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POSITIONING AFTER COVID-19 by Jasper Wong, Head of Construction and Infrastructure, Sector Solutions Group, UOB Although the Construction & Infrastructure (C&I) sector has been badly affected by COVID-19, the eventual containment of COVID-19 could help stabilise the sector from 2021 onwards.
SECTOR IMPACT FROM COVID-19 Sharp decline in global economic outlook The global economy faces a sharp economic downturn as COVID-19 has resulted in widespread lockdowns and a sharp deceleration in economic activities. As a result, the International Monetary Fund (IMF) has downgraded its forecasts for the global economic outlook, reflecting disruptions across the world economy. The forecast economic growth rates for 2020 indicate that countries like Singapore, Hong Kong, Thailand and Malaysia are expected to face recessionary pressures. Within UOB’s focus markets, with the exception of Indonesia and China, all the other countries are expected to suffer a full year recession of -1.7% to -6.7%. McKinsey Global Institute (MGI) believes that economic activity could be back on track by early 2021 - if the virus is contained and the right economic policies are enacted. In addition, governments are stepping up plans to deal with the economic shock from COVID-19, with the announcement of various financial packages for both households and corporates.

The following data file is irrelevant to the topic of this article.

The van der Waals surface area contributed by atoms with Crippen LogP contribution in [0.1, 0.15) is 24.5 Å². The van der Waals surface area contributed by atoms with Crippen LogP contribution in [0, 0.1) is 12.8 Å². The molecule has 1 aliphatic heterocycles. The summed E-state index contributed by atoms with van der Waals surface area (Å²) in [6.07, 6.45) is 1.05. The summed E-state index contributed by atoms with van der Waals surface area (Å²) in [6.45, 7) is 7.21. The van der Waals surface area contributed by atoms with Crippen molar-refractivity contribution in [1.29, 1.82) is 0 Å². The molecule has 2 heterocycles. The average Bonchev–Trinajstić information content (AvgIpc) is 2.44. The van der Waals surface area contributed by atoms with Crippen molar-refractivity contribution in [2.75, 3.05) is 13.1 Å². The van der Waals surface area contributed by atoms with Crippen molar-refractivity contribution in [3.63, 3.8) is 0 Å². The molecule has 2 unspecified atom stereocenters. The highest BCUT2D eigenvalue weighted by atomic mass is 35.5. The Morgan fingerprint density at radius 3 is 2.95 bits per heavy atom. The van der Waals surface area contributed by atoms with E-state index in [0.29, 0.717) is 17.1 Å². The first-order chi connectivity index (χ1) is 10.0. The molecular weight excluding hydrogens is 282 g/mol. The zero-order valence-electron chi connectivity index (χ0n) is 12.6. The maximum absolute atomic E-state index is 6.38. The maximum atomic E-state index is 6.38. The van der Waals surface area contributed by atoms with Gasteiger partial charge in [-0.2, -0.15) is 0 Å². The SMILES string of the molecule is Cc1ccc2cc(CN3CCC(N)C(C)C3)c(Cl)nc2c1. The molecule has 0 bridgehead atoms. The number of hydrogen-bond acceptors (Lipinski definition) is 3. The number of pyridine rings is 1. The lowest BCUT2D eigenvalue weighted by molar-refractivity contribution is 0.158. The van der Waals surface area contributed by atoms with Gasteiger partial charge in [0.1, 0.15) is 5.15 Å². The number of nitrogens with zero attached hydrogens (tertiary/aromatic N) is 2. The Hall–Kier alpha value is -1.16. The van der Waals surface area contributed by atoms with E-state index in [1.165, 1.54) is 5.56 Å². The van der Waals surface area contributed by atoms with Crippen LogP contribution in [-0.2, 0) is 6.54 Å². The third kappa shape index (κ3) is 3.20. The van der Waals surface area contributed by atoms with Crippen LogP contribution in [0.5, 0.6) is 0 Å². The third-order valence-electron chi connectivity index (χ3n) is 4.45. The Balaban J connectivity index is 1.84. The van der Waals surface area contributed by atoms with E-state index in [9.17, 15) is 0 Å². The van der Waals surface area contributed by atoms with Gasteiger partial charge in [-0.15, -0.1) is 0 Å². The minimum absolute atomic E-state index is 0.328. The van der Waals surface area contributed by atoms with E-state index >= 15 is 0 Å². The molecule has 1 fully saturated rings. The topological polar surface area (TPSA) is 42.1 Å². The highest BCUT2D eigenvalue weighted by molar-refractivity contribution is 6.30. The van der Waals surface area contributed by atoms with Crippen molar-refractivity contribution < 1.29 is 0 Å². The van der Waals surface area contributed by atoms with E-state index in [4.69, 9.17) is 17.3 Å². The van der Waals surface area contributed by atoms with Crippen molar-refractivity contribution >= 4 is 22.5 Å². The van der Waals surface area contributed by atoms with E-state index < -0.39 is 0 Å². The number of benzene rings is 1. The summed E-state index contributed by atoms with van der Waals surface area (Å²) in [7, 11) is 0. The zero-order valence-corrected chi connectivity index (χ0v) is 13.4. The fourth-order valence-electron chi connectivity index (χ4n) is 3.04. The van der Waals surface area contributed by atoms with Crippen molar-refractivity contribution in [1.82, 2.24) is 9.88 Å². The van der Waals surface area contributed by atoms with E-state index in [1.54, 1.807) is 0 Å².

Asia Advanced Asia Singapore Hong Kong SAR Emerging and Developing Asia China ASEAN-5 Indonesia Thailand Malaysia
2019 4.6 1.2 0.7 -1.2 5.5 6.1 4.8 5.0 2.4 4.3
Real GDP Projections 2020 0.0 -4.5 -3.5 -4.8 1.0 1.2 -0.6 0.5 -6.7 -1.7
2021 7.6 3.8 3.0 3.9 8.5 9.2 7.8 8.2 6.1 9.0
Table 1: IMF GDP forecast. Source: IMF.
Construction sector growth has been cut significantly The construction industry represents 13% of global GDP and, given its cyclical nature, is normally more volatile than the overall economy growth. As a result of the movement controls, lockdown and travel restrictions imposed across many major economies, there has been a significant impact on the sector. The immediate impact of the restriction on movements has been to halt or slow the progress of project completions or commencements. 34
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In addition to the sharp fall in demand, a supply shock is also expected to further dampen economic activities and the outlook for the sector. We understand there was a disruption in the delivery of key construction/building materials in early 2020 due to the lockdown in China but this has gradually normalised since March 2020. Construction sector growth forecast, y-o-y % China
Table 2: Downward revision in 2020 construction sector forecast postCOVID-19. Source: Fitch Solutions, UOB Analysis.